|Date: ||Wed, 6 Dec 2006 22:33:54 -0800|
|Reply-To: ||David L Cassell <davidlcassell@MSN.COM>|
|Sender: ||"SAS(r) Discussion" <SAS-L@LISTSERV.UGA.EDU>|
|From: ||David L Cassell <davidlcassell@MSN.COM>|
|Subject: ||Re: help to choose stat analysis|
|Content-Type: ||text/plain; format=flowed|
>I have a following problem.
>I have weather data (Wind speed, direction, min temp, rain and gust)
>and weather delays at the airport. When there were no weather related
>delays values are set to 0.
>I've did find that correlation between weather parameters and delays
>exist and that is very low.
>Now I want to find somehow (if possible) tresholds of each weather
>element , when they realy start to matter eg. delays dramaticly istart
>Data is not normaly distributed and not linear.
>Some people so far suggested ordered probit or loglinear analysis if I
>divide parameters or delays into groups.
>Any other suggestions? I've never done anything with non-parametric
>data so I really could use all the help I can get!
>Thanks in advance!
Unfortunately, your data are not normally distributed and not
looking like a continuous variable (in part) because of bad database
You have a large number of zeroes. These are not real. You (or
some people working with you) have chosen to stick fake values in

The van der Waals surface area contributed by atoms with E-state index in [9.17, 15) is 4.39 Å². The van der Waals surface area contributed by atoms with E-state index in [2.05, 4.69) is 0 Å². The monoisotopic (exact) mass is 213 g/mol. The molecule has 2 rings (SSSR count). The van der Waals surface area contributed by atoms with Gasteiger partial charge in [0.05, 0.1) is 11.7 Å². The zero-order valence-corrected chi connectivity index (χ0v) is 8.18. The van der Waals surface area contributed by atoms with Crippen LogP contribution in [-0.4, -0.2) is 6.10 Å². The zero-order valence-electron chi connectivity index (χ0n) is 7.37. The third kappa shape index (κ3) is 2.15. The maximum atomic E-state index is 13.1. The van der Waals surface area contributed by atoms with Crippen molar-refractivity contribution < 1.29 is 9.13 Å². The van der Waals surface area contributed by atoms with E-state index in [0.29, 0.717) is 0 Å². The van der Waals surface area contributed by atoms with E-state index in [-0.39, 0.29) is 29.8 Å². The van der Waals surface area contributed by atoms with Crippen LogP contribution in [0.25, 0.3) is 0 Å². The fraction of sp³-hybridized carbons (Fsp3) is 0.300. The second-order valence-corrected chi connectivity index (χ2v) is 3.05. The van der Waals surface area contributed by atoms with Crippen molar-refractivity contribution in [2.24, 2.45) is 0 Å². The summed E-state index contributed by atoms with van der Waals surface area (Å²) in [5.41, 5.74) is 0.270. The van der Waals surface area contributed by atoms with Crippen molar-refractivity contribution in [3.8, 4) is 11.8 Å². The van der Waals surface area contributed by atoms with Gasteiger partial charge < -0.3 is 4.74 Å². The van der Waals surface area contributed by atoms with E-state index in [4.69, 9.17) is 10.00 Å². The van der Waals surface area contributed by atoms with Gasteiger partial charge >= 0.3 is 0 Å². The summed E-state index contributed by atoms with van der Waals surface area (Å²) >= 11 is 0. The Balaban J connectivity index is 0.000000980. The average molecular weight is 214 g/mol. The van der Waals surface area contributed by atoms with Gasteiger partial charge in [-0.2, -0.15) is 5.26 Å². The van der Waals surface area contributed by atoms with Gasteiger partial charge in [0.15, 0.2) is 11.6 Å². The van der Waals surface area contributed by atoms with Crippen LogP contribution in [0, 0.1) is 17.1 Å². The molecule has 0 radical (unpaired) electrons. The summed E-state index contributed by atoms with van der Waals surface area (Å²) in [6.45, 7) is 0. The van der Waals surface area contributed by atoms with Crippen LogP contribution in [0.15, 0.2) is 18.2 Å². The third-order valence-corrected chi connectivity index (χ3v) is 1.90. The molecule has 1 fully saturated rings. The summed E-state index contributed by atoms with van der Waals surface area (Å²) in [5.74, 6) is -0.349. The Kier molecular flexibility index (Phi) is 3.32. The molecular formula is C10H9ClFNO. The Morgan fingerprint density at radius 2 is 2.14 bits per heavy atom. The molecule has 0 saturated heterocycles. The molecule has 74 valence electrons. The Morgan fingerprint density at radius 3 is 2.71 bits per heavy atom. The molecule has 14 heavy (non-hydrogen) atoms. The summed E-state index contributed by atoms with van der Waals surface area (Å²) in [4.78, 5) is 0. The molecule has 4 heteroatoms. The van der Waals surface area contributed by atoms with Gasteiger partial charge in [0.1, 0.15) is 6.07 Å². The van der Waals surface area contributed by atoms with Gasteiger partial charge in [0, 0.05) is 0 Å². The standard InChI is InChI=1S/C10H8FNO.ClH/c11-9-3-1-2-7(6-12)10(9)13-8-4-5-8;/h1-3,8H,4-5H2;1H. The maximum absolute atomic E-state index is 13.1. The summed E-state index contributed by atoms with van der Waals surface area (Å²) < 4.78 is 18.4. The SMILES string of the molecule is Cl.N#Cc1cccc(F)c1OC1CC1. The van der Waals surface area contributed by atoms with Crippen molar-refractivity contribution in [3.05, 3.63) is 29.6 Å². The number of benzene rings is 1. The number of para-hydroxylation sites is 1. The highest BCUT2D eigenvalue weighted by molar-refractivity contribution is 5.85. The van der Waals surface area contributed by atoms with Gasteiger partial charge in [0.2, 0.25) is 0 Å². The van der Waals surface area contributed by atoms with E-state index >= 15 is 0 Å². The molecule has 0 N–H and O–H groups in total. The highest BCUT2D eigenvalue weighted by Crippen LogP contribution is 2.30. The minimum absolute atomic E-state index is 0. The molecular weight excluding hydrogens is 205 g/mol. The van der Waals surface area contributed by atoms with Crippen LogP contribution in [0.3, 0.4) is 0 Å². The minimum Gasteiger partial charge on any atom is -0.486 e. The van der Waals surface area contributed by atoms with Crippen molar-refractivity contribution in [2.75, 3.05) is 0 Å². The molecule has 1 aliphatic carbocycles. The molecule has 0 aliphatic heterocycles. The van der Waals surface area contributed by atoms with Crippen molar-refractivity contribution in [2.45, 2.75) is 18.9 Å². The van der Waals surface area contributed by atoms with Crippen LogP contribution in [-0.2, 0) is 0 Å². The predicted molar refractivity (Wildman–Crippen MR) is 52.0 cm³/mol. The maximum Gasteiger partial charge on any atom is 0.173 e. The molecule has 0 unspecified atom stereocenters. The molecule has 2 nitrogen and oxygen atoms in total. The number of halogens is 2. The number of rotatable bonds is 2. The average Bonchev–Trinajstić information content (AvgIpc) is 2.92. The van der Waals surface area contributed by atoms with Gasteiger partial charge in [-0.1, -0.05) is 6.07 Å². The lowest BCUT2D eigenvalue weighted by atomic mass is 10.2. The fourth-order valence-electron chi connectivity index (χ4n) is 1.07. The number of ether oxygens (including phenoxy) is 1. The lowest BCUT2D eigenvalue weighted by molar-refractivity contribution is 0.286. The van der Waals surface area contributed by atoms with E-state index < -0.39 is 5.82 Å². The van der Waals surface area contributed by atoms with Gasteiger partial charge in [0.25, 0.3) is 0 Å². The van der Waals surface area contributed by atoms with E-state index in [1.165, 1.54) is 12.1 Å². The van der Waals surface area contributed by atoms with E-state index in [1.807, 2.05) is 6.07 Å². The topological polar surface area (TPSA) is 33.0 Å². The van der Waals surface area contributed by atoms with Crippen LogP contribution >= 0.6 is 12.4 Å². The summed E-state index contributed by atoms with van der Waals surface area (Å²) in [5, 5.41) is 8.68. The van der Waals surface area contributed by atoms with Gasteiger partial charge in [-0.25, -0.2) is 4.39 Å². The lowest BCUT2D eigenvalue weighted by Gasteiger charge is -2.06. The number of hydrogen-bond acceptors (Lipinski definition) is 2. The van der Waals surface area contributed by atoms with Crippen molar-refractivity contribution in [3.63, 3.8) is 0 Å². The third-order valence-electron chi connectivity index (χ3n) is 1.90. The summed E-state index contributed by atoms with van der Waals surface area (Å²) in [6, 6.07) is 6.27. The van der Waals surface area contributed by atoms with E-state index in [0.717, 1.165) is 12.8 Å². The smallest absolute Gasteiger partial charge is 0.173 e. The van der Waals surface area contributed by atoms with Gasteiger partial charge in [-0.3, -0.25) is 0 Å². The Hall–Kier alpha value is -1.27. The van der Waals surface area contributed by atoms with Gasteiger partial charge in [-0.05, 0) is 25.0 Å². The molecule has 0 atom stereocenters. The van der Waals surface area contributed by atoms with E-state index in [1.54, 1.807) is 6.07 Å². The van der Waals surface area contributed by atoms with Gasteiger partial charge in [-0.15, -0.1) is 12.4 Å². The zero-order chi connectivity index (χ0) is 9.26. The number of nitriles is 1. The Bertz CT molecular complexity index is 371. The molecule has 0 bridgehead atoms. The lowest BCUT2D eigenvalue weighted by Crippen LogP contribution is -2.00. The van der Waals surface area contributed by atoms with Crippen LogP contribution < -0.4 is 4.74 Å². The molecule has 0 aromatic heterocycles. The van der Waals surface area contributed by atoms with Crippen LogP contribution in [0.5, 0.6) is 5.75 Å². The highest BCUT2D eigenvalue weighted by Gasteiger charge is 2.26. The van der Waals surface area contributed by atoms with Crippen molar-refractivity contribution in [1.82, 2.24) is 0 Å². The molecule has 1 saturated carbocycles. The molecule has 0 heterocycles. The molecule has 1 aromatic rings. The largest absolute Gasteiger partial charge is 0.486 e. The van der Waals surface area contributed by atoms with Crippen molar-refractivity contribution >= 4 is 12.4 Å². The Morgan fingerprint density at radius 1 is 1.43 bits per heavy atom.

for the data when the delays are zeroes. This means that all those
values are actually useless. If you cannot find out the real values for
your regressors when the delays are zero, then you need to
throw out ALL the delay=0 data and simply model postive DELAY as
a function of your regressors.
As others have noted, you cannot get adequate models without
accounting for effects that are non-local. If I were modeling
flight delays at PDX (Portland Oregon, USA) I would insist on having
additional data on weather issues for all the majors airline hubs which
feed into Portland (Chicago, Denver, Minneapolis, Dallas, San Francisco,
...) because most of the time at PDX, flight delays are caused by
*inbound* delays. Unless you have a variable which separates
inbound causes of delays from local (outbound) causes, you cannot
separate these impacts.
If I were you, I would complain to the people who provided the data,
and see if there are ways of repairing the flaws that are going to
ruin your modeling efforts.
David L. Cassell
3115 NW Norwood Pl.
Corvallis OR 97330
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